Malaysia, sigh, a country that means many different things to many different Singaporeans.
It ranges from our shiok 1:3 Singdollar-Ringgit exchange, to the endless fights over brainless issues like Nasi Lemak and Cendol, as well as with the more serious stuff like water price and the “crooked bridge”.
First, the airspace issue. The control of the airspace was assigned to Singapore in 1974 by the International Civil Aviation Organisation (ICAO), or pronounced as “I-K-O”. Weird pronunciation for an organisation that looks after flight safety – while they (ICAO) can “KO”, we sincerely hope that all flights are “OK”. Ok (pun not intended), jokes aside, the key is that ICAO assigns airspace control based on aviation safety and efficiency, not territorial boundaries.
But our dear friend across the Causeway kept insisting that it is a “sovereignty” issue. Please lah! Malaysians really think their airspace is so boleh until we Singaporeans “backside itchy” wanna go fight over it meh? The airspace assignment over parts of other countries is an international norm leh – Malaysians just have to Google and they will have a whole list of countries that have such arrangement.
Imagine if “I-K-O” draws all the airspace boundaries based on territorial sea and land boundaries. That means all the aircrafts flying in and out of Singapore have to do a maximum of 9 G-Force vertical climbs and turns like Tom Cruise in Top Gun because of our very tight airspace. I don’t know if you have the heart to take a SQ flight from Changi Airport doing that sort of climbs and turns. But we know we are not Ng Chee Meng (former RSAF fighter pilot) to take such G-force. But you get the drift right?
In short, when it comes to flights, it is logical to go for safety over “territorial sovereignty”. We don’t want another MH370, please, ok? (purposely rubbing into the Malaysians’ wounds)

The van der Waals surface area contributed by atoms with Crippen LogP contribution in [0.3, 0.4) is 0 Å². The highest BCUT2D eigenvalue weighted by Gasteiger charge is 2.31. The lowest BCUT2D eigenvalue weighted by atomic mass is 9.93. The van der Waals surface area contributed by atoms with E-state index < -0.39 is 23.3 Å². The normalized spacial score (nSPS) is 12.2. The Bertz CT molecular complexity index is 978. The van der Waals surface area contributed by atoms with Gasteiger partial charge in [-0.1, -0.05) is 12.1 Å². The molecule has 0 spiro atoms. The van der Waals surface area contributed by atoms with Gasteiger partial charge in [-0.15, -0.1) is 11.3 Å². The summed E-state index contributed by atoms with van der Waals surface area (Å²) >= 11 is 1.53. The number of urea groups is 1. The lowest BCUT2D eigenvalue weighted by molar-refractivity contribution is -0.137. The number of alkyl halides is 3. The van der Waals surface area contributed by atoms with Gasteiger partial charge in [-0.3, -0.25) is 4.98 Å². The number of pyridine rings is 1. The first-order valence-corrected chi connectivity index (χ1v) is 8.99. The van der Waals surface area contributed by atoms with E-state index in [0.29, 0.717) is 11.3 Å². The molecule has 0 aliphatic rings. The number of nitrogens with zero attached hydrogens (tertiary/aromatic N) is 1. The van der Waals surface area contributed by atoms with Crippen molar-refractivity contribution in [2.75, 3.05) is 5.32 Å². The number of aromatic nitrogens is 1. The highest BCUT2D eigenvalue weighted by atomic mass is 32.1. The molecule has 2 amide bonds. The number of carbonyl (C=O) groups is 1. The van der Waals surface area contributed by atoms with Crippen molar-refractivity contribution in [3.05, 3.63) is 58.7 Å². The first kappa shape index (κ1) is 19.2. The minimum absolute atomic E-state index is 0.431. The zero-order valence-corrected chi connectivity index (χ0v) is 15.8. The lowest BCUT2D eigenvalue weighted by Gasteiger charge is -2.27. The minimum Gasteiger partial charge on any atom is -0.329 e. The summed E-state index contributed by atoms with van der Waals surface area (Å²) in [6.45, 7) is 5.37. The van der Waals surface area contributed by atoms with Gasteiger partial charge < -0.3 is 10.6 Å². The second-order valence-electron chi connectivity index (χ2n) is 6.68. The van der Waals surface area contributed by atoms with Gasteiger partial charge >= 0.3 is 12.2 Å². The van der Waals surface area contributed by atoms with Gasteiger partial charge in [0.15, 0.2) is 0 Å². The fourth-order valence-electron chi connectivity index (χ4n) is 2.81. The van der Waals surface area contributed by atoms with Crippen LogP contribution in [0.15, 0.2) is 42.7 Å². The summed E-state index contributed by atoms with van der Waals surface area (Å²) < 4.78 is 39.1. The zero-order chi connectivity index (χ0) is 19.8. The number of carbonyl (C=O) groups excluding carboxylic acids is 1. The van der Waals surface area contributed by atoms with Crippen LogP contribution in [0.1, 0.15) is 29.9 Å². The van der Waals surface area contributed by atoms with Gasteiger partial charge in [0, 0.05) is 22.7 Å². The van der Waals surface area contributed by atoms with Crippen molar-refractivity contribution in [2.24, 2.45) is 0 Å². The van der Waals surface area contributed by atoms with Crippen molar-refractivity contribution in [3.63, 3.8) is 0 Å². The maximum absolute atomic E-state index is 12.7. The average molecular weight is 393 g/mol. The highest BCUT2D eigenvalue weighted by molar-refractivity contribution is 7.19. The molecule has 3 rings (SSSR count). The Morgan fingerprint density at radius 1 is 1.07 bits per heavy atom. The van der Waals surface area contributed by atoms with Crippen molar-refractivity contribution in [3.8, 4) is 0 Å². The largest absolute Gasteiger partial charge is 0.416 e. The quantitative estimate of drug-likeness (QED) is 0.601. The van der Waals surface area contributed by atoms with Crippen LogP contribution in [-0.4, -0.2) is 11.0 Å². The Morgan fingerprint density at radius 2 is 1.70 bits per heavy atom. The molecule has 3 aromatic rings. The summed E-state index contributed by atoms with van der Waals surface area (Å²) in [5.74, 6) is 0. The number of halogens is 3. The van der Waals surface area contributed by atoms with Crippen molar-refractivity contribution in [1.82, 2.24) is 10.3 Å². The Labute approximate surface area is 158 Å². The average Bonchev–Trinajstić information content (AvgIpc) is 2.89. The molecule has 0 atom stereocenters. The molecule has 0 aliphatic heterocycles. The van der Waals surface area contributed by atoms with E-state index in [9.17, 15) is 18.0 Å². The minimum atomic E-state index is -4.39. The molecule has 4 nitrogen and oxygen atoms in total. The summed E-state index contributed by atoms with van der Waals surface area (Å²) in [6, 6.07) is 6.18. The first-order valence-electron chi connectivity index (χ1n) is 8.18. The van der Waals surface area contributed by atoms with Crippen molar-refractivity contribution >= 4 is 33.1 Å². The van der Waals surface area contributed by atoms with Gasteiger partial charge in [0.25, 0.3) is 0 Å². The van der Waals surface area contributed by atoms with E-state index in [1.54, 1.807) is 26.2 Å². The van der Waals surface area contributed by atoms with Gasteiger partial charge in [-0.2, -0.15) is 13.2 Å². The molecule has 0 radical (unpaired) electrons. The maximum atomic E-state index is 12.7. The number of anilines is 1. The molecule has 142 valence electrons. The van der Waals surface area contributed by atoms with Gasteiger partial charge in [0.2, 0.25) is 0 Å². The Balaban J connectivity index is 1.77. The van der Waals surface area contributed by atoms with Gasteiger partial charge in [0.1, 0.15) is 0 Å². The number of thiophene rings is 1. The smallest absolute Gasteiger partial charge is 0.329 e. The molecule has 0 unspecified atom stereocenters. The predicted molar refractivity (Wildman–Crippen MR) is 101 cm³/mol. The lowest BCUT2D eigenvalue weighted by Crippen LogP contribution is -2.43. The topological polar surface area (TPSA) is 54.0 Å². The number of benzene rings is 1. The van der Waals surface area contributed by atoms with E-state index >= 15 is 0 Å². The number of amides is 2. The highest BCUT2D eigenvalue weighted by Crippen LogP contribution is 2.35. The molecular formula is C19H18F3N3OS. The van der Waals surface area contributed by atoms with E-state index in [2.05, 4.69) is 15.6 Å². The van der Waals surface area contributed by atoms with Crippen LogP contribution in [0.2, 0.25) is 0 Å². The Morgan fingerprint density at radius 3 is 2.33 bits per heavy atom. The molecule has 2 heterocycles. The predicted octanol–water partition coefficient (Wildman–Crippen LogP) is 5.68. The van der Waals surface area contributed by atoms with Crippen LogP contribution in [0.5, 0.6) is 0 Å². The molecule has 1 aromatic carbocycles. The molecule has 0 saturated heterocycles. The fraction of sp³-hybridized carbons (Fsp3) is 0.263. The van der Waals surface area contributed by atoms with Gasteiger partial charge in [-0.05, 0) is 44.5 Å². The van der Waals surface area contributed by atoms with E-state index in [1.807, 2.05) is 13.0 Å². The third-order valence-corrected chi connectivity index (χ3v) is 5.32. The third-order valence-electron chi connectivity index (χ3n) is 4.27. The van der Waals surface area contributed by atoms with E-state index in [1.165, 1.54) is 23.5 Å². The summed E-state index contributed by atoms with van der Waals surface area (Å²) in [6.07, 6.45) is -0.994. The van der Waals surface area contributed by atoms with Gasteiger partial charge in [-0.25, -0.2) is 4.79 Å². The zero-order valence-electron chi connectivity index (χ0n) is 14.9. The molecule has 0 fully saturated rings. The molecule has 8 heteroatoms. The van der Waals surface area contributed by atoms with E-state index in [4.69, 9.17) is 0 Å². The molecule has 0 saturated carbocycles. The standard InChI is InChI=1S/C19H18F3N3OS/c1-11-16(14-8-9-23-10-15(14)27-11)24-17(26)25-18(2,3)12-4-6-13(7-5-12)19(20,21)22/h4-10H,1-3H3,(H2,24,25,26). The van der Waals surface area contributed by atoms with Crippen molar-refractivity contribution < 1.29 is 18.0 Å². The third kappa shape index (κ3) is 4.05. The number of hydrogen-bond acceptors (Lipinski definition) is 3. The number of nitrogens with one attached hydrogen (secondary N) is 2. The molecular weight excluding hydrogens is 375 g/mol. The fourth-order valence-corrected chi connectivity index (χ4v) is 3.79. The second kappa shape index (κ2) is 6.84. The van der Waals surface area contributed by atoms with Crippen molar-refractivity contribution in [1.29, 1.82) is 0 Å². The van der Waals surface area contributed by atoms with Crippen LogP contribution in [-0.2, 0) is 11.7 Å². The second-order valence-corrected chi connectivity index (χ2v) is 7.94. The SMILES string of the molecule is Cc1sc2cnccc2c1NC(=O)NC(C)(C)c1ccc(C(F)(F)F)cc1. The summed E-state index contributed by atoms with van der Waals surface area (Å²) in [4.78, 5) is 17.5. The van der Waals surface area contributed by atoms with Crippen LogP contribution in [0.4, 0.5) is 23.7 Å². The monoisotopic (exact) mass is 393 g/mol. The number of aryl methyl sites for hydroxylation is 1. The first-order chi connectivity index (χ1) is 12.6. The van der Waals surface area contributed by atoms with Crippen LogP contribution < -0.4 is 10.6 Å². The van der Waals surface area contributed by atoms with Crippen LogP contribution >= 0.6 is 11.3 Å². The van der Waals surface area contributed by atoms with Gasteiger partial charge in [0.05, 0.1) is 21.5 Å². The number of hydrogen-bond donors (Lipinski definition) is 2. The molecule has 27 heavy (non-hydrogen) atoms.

If the boleh-land people care so much about “territorial sovereignty”, then what about their recent intrusions into Singapore’s territorial water, with their chiong extension of Johor’s port limits? We doubt those Malaysia’s vessels enter our waters to drop us Christmas gifts right?
And they suka-suka redrew their port limits into ours. Maybe instead of spending time debating about the inclusion of 1MDB scandal in their schools’ history textbooks, the Malaysian MOE should seriously look into beefing up their geography syllabus, especially on territorial boundaries.
The Malaysians’ actions over the airspace and the port limits are tak gel leh. On one hand, they had claimed the importance of their “territorial sovereignty” over the airspace issue, and on the other hand, they have total disregard over others’ territorial waters.
Looks like when it comes to the issue of water, Singapore and Malaysia really cannot get along. We need to be more cool about it and discuss these issues over bottles of NEWater.
Malaysia, truly Asia?
Or maybe the Malaysians really think their tourism slogan of “Malaysia, truly Asia” means that they can suka-suka claim territorial rights in Asia? So much for being the “beacon of hope for democracy in Southeast Asia”, as regarded by some (*cough*, looking at Thum Ping Tjin, Kirsten Han, Jolovan Wham), while they acted like some dictators.
Making MY (get the pun? MY = Malaysia) problem SG problem
While some has claimed that the Singapore Government is not saint either, and has also acted like dictators, we think Singapore is far better off than the boleh-land. At least we don’t export our domestic problems and disturb others’ supposedly peaceful Christmas. It is so clear that Chief boleh-land, Mahathir, is using his same old tricks again – distraction for his domestic issues he can’t solve.
We guess that he is trying to win some “brownie points” from his “foreign battles” (e.g. fights over airspace and port limits with Singapore), because he is losing support of the Malay voters? Reasons? Maybe because his government has recently said that they would not ratify the International Convention on the Elimination of All Forms of Racial Discrimination (ICERD). He might have pissed off many of his Malay supporters.
When it comes to the rights of the Malay in Malaysia, don’t play play hor. They will play the Bumiputera card that will swing votes big-time. We are surprised that Mahathir, as a seasoned politician, failed to see that – maybe he needs a new pair of glasses or get his brain checked again due to his age.
“Passion Made Possible”
So, while Dr Mahathir gets checked by another Doctor, we need to make one of our passions possible at the diplomatic front. Which is to chope our airspace and waters, just like how we love to chope seats with our tissue packs at hawker centres.
How to do it? Maybe we need to combine all our tissue packs and place them at our territorial boundaries for the Malaysians to see. More importantly, we need to seriously come together – with or without our tissue packs – and show our neighbour up North that they cannot suka-suka steal our “tissue packs”, and kajiao our peaceful Christmas (and hawker food too).
Just remember our tourism slogan, “Passion Made Possible”. Because we confirm-plus-chop can make this chope-ing passion possible too at the international stage.